Teachers’ View of the Bible: It Affects Motivations

In a previous post I suggested that how teachers view the Bible does matter as it could affect how their students perceive God.

Seeing the Bible as absolute truth is a starting point, something leaders should consider as a requirement in those they recruit to teach.

But, even within that framework, teachers could skew the way their students approach the Christian life if they aren’t careful. The slant put on certain aspects of the Word could negatively affect students as well.

In this post we’ll look at the Bible through the eyes of teachers who view it as primarily God’s laws.

If the Bible is seen as merely God’s book of rules and regulations, then teachers will tend to teach for obedience, possibly presenting a more legalistic approach to the Christian life. They will be presenting a demanding God who will undoubtedly end up seeming distant to students.

Make no mistake: Obedience and morality are important but there is so much more to the Christian life than following a list of do’s and don’ts. God cares about the heart of people, not mere robotic conformity. He wants people to be motivated by love, not fear of condemnation for disobedience.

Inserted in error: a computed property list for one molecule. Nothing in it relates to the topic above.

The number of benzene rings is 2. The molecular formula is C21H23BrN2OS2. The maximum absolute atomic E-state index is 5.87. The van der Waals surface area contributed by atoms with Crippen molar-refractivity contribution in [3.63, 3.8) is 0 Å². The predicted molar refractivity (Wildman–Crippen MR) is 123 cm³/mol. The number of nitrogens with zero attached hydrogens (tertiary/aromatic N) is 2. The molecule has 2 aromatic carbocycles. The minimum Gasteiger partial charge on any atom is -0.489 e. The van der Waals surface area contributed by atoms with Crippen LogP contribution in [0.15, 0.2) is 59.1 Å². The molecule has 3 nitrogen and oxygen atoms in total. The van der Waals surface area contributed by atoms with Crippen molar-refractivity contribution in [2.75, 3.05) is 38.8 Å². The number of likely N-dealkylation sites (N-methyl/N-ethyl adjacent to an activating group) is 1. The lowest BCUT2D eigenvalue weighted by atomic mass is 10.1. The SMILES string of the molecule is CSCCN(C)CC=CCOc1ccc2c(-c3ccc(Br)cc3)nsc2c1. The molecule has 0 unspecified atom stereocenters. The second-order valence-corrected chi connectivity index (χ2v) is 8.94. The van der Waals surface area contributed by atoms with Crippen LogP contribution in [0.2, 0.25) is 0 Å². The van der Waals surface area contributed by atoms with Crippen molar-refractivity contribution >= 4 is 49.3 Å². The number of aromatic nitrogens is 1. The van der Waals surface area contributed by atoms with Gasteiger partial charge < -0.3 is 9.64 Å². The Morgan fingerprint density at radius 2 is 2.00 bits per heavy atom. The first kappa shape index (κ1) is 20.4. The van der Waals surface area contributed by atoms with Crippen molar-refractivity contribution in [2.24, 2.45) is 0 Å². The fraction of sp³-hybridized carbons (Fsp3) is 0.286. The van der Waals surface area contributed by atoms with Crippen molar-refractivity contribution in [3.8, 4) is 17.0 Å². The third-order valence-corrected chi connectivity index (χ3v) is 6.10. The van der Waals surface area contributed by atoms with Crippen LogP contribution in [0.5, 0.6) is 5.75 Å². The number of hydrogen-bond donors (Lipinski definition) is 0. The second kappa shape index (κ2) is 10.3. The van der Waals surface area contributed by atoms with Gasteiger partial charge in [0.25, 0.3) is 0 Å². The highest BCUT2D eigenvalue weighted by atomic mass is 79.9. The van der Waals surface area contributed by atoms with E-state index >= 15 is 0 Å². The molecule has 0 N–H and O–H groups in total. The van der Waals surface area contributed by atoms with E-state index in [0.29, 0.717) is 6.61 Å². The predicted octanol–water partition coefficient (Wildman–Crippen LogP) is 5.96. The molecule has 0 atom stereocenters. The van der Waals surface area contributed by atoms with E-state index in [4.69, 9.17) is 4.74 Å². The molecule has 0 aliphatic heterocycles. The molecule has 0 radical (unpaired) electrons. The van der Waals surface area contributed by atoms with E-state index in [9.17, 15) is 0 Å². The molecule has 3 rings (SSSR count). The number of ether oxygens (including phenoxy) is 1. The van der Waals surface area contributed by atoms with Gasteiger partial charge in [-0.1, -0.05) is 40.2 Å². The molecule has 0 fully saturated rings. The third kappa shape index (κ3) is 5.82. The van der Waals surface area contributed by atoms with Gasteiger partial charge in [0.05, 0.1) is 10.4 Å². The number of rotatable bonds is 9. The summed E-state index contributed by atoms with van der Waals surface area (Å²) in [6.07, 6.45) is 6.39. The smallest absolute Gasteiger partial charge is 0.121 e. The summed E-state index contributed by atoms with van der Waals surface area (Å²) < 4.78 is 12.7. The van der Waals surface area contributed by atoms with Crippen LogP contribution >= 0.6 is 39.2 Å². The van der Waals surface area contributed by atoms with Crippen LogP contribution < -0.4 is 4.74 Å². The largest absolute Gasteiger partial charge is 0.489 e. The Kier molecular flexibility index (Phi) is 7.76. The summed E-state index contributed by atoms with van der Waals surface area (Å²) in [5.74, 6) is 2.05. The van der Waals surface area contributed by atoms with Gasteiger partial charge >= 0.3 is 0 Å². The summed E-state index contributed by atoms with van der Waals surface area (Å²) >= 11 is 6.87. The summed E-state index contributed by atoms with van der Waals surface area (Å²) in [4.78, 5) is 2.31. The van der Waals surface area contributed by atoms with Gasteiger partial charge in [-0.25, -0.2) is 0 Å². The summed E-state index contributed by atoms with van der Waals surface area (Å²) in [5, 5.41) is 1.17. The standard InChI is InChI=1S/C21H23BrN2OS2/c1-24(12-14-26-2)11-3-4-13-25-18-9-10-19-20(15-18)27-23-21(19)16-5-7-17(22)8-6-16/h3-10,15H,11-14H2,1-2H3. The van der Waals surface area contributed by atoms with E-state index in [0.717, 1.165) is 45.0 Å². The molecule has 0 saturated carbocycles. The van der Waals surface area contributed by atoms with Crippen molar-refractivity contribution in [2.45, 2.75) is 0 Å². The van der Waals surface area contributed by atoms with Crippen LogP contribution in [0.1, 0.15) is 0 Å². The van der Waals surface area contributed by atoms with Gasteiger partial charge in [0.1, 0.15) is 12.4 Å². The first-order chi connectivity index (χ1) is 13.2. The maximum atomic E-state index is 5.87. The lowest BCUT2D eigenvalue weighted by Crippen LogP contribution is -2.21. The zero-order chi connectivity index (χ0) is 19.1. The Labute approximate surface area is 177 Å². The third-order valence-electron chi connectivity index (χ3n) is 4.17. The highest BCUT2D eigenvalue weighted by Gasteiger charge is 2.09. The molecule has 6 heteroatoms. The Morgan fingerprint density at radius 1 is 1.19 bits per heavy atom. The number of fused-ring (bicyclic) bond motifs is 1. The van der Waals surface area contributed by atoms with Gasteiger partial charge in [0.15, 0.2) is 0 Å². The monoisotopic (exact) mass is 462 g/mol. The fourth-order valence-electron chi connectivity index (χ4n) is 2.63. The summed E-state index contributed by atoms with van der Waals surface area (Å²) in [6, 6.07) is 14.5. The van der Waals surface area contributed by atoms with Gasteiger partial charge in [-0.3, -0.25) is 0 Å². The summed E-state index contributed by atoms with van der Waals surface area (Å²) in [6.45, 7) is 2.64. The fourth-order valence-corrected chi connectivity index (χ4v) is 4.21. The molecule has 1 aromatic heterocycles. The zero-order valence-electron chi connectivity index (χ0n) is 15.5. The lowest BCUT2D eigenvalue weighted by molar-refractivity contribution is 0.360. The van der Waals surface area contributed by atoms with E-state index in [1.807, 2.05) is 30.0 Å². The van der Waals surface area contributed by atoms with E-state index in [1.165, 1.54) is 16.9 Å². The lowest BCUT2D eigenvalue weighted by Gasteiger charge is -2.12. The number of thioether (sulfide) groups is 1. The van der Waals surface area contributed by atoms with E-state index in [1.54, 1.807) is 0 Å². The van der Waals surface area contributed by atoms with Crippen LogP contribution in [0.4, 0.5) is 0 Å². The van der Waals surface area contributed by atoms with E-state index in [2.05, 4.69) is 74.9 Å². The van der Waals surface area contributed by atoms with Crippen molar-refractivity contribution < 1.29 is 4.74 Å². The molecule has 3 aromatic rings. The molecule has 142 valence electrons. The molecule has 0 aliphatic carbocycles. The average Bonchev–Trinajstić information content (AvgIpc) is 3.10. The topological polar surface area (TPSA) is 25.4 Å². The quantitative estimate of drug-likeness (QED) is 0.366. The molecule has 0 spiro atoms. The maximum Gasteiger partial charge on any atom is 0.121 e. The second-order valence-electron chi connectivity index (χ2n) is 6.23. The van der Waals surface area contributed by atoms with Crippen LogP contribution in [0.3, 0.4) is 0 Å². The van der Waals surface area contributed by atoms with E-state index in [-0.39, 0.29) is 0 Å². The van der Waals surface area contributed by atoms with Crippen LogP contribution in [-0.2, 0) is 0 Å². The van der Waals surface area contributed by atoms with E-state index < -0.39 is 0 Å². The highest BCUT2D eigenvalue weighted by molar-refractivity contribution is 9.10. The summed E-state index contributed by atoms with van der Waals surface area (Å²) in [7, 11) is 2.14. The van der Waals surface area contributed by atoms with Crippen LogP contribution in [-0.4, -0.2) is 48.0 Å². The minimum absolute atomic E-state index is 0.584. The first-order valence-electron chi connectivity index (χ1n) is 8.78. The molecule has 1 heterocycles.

Look at the big picture: Jesus consolidated all the commandments into just two … love God, love people (Matt. 22:36-40). Jesus put love before obedience — “If you love me, you will obey what I command” (Jn. 14:15).

Here’s an example of teaching from each of these views:

  1. If the Bible is seen as merely a book of God’s laws, then the teacher will present the 10 commandments as rules to keep.
  1. If it is more about love, then the teacher will present the 10 commandments as ways to show love to God and people.

Teachers can affect students’ motivations. In the first example, teachers are promoting duty whereas in the second case, delight. In the first example, obedience is seen as an end in itself whereas in the second, it is a means to a greater end. As already noted, God looks for the latter.

Teachers’ view of the Bible does matter. Are you sure your teachers have God’s emphasis?

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